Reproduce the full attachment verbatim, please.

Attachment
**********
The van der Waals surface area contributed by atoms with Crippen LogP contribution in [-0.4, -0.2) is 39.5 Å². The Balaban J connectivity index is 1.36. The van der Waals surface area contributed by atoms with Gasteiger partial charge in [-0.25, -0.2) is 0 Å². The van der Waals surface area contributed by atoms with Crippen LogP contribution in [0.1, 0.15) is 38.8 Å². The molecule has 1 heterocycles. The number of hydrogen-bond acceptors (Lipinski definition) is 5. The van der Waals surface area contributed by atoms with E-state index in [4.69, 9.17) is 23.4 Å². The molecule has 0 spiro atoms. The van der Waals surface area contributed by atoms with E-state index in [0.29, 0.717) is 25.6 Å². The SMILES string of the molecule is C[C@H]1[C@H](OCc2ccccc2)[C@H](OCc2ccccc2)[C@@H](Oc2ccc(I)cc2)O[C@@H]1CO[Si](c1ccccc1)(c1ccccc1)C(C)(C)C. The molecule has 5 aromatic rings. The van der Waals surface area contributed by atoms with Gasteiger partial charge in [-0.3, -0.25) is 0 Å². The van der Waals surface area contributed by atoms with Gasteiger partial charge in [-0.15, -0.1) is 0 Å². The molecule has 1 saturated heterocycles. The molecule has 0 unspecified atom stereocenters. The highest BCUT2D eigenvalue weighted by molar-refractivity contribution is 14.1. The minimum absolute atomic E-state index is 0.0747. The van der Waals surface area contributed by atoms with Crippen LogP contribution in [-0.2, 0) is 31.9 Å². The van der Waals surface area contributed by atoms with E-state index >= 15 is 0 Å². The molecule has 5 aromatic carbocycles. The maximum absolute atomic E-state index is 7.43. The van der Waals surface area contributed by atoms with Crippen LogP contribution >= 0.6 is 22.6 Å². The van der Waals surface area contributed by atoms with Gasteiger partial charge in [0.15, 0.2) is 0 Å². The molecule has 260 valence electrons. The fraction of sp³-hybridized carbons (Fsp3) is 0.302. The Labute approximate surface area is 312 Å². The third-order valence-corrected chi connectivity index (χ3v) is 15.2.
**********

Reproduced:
The van der Waals surface area contributed by atoms with Crippen LogP contribution in [-0.4, -0.2) is 39.5 Å². The Balaban J connectivity index is 1.36. The van der Waals surface area contributed by atoms with Gasteiger partial charge in [-0.25, -0.2) is 0 Å². The van der Waals surface area contributed by atoms with Crippen LogP contribution in [0.1, 0.15) is 38.8 Å². The molecule has 1 heterocycles. The number of hydrogen-bond acceptors (Lipinski definition) is 5. The van der Waals surface area contributed by atoms with E-state index in [4.69, 9.17) is 23.4 Å². The molecule has 0 spiro atoms. The van der Waals surface area contributed by atoms with E-state index in [0.29, 0.717) is 25.6 Å². The SMILES string of the molecule is C[C@H]1[C@H](OCc2ccccc2)[C@H](OCc2ccccc2)[C@@H](Oc2ccc(I)cc2)O[C@@H]1CO[Si](c1ccccc1)(c1ccccc1)C(C)(C)C. The molecule has 5 aromatic rings. The van der Waals surface area contributed by atoms with Gasteiger partial charge in [-0.3, -0.25) is 0 Å². The van der Waals surface area contributed by atoms with Gasteiger partial charge in [-0.15, -0.1) is 0 Å². The molecule has 1 saturated heterocycles. The molecule has 0 unspecified atom stereocenters. The highest BCUT2D eigenvalue weighted by molar-refractivity contribution is 14.1. The minimum absolute atomic E-state index is 0.0747. The van der Waals surface area contributed by atoms with Crippen LogP contribution in [-0.2, 0) is 31.9 Å². The van der Waals surface area contributed by atoms with E-state index >= 15 is 0 Å². The molecule has 5 aromatic carbocycles. The maximum absolute atomic E-state index is 7.43. The van der Waals surface area contributed by atoms with Crippen LogP contribution >= 0.6 is 22.6 Å². The van der Waals surface area contributed by atoms with Gasteiger partial charge in [0.15, 0.2) is 0 Å². The molecule has 260 valence electrons. The fraction of sp³-hybridized carbons (Fsp3) is 0.302. The Labute approximate surface area is 312 Å². The third-order valence-corrected chi connectivity index (χ3v) is 15.2.